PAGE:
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By Beena Sarwar

In the midst of the cut-throat competition in Mumbai's publishing world, at a quiet corner in a quiet apartment, off a quiet street, at a desk by a window overlooking the Arabian Sea, sits a woman unfazed by the concerns that steer her corporate colleagues. Her name is Bina Sarkar Ellias, and since 1997 she has been bringing out a trail-blazing journal called Gallerie.

She is driven not by market concerns but by the urge to do something worthwhile, to 'raise the bar' -- and the "simple, single-minded belief in the rich diversity of the world's cultures and the powerful universality of ideas."

Bina dismisses the argument that the media should give the readers what they want, leading to 'dumbing down' and the 'page three culture', which she likens to "giving your child junk food all the time... I'm not being patronising, but I'm just concerned. That kind of media lulls the mind, takes you away from the deeper things in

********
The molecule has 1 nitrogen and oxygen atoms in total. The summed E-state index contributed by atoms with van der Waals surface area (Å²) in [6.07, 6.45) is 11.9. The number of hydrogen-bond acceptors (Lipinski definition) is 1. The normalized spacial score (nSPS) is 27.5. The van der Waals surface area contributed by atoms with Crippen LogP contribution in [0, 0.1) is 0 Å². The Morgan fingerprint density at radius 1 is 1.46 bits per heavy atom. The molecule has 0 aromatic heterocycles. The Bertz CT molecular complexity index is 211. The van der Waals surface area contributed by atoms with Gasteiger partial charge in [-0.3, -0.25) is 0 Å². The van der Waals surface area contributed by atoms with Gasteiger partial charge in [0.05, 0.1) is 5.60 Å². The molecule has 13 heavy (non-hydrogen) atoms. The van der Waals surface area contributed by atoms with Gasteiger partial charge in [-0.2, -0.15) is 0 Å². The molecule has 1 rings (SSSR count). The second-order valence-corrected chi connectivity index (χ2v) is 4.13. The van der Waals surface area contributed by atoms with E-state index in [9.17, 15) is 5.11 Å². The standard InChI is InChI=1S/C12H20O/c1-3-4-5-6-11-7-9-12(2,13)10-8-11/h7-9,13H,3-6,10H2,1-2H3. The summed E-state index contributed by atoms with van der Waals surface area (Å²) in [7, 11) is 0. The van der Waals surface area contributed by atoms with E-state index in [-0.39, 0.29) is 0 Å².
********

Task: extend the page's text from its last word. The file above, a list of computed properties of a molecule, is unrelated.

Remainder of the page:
What provides an understanding of these deeper things and promotes global understanding and respect for diversity, are the visual and performing arts. "Art must be a palpable experience. It must inspire and energize. And like any good thing that deserves to be shared, art must be shared. It must go beyond the art community to include and make aware a wider viewership. It must be a democratic, inclusive process, a dialogue between individuals and nations," she believes. This is the vision behind the 'journey of ideas' as she calls Gallerie -- an achievement that symbolises her own personal journey.